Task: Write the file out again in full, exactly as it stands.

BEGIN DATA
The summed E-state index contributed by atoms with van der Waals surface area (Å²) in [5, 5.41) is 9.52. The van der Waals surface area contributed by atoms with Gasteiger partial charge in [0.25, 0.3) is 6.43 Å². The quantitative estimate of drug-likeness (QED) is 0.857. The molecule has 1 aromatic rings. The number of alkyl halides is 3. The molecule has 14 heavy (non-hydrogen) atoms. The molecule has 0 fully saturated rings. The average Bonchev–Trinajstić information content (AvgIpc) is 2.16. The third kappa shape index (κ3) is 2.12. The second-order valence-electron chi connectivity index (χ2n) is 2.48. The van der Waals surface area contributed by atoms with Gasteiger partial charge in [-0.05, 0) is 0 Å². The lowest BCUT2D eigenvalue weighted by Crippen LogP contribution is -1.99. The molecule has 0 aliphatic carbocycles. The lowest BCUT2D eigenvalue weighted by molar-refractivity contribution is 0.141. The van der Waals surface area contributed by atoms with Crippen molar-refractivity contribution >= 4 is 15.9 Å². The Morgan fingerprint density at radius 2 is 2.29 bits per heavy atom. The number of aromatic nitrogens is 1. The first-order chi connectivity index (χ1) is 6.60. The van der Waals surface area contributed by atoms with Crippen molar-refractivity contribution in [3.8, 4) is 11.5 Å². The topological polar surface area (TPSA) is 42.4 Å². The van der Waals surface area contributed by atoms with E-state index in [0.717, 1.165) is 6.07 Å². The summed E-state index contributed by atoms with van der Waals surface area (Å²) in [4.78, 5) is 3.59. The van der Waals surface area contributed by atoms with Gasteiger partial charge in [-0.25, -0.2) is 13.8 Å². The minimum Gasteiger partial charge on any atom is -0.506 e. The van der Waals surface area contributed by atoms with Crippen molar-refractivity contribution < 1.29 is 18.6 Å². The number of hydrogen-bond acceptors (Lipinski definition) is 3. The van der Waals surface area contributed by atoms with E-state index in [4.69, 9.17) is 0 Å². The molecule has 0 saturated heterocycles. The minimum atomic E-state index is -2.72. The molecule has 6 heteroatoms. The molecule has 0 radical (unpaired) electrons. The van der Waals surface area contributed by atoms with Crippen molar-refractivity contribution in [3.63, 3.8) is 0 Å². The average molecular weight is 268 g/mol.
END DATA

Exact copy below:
The summed E-state index contributed by atoms with van der Waals surface area (Å²) in [5, 5.41) is 9.52. The van der Waals surface area contributed by atoms with Gasteiger partial charge in [0.25, 0.3) is 6.43 Å². The quantitative estimate of drug-likeness (QED) is 0.857. The molecule has 1 aromatic rings. The number of alkyl halides is 3. The molecule has 14 heavy (non-hydrogen) atoms. The molecule has 0 fully saturated rings. The average Bonchev–Trinajstić information content (AvgIpc) is 2.16. The third kappa shape index (κ3) is 2.12. The second-order valence-electron chi connectivity index (χ2n) is 2.48. The van der Waals surface area contributed by atoms with Gasteiger partial charge in [-0.05, 0) is 0 Å². The lowest BCUT2D eigenvalue weighted by Crippen LogP contribution is -1.99. The molecule has 0 aliphatic carbocycles. The lowest BCUT2D eigenvalue weighted by molar-refractivity contribution is 0.141. The van der Waals surface area contributed by atoms with Crippen molar-refractivity contribution >= 4 is 15.9 Å². The Morgan fingerprint density at radius 2 is 2.29 bits per heavy atom. The number of aromatic nitrogens is 1. The first-order chi connectivity index (χ1) is 6.60. The van der Waals surface area contributed by atoms with Crippen molar-refractivity contribution in [3.8, 4) is 11.5 Å². The topological polar surface area (TPSA) is 42.4 Å². The van der Waals surface area contributed by atoms with E-state index in [0.717, 1.165) is 6.07 Å². The summed E-state index contributed by atoms with van der Waals surface area (Å²) in [4.78, 5) is 3.59. The van der Waals surface area contributed by atoms with Gasteiger partial charge in [-0.25, -0.2) is 13.8 Å². The minimum Gasteiger partial charge on any atom is -0.506 e. The van der Waals surface area contributed by atoms with Crippen molar-refractivity contribution < 1.29 is 18.6 Å². The number of hydrogen-bond acceptors (Lipinski definition) is 3. The van der Waals surface area contributed by atoms with E-state index in [4.69, 9.17) is 0 Å². The molecule has 0 saturated heterocycles. The minimum atomic E-state index is -2.72. The molecule has 6 heteroatoms. The molecule has 0 radical (unpaired) electrons. The van der Waals surface area contributed by atoms with Crippen molar-refractivity contribution in [3.63, 3.8) is 0 Å². The average molecular weight is 268 g/mol.